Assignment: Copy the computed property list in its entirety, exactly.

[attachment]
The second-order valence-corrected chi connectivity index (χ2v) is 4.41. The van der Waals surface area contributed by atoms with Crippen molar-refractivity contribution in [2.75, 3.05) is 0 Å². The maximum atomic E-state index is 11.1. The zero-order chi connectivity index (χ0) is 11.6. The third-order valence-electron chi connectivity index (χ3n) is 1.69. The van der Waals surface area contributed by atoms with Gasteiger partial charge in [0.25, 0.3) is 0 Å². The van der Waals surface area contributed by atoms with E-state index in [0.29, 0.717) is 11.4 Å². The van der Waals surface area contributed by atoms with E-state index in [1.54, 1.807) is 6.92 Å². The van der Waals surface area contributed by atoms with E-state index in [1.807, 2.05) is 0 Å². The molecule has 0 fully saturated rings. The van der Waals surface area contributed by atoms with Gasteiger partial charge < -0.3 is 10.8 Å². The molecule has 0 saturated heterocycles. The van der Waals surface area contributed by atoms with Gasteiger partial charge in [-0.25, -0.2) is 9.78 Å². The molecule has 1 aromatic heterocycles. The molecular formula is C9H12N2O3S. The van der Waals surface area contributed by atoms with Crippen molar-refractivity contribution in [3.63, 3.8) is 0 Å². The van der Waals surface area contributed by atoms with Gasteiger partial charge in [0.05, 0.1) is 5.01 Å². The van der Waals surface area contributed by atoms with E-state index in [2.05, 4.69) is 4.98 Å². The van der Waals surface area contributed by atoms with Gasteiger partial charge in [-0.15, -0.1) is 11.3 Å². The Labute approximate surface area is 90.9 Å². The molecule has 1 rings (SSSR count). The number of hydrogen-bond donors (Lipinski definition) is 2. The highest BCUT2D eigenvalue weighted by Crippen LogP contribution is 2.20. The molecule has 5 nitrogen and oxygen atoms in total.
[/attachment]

The second-order valence-corrected chi connectivity index (χ2v) is 4.41. The van der Waals surface area contributed by atoms with Crippen molar-refractivity contribution in [2.75, 3.05) is 0 Å². The maximum atomic E-state index is 11.1. The zero-order chi connectivity index (χ0) is 11.6. The third-order valence-electron chi connectivity index (χ3n) is 1.69. The van der Waals surface area contributed by atoms with Gasteiger partial charge in [0.25, 0.3) is 0 Å². The van der Waals surface area contributed by atoms with E-state index in [0.29, 0.717) is 11.4 Å². The van der Waals surface area contributed by atoms with E-state index in [1.54, 1.807) is 6.92 Å². The van der Waals surface area contributed by atoms with E-state index in [1.807, 2.05) is 0 Å². The molecule has 0 fully saturated rings. The van der Waals surface area contributed by atoms with Gasteiger partial charge < -0.3 is 10.8 Å². The molecule has 0 saturated heterocycles. The van der Waals surface area contributed by atoms with Gasteiger partial charge in [-0.25, -0.2) is 9.78 Å². The molecule has 1 aromatic heterocycles. The molecular formula is C9H12N2O3S. The van der Waals surface area contributed by atoms with Crippen molar-refractivity contribution in [3.63, 3.8) is 0 Å². The van der Waals surface area contributed by atoms with Gasteiger partial charge in [0.05, 0.1) is 5.01 Å². The van der Waals surface area contributed by atoms with E-state index in [2.05, 4.69) is 4.98 Å². The van der Waals surface area contributed by atoms with Gasteiger partial charge in [-0.15, -0.1) is 11.3 Å². The Labute approximate surface area is 90.9 Å². The molecule has 1 rings (SSSR count). The number of hydrogen-bond donors (Lipinski definition) is 2. The highest BCUT2D eigenvalue weighted by Crippen LogP contribution is 2.20. The molecule has 5 nitrogen and oxygen atoms in total.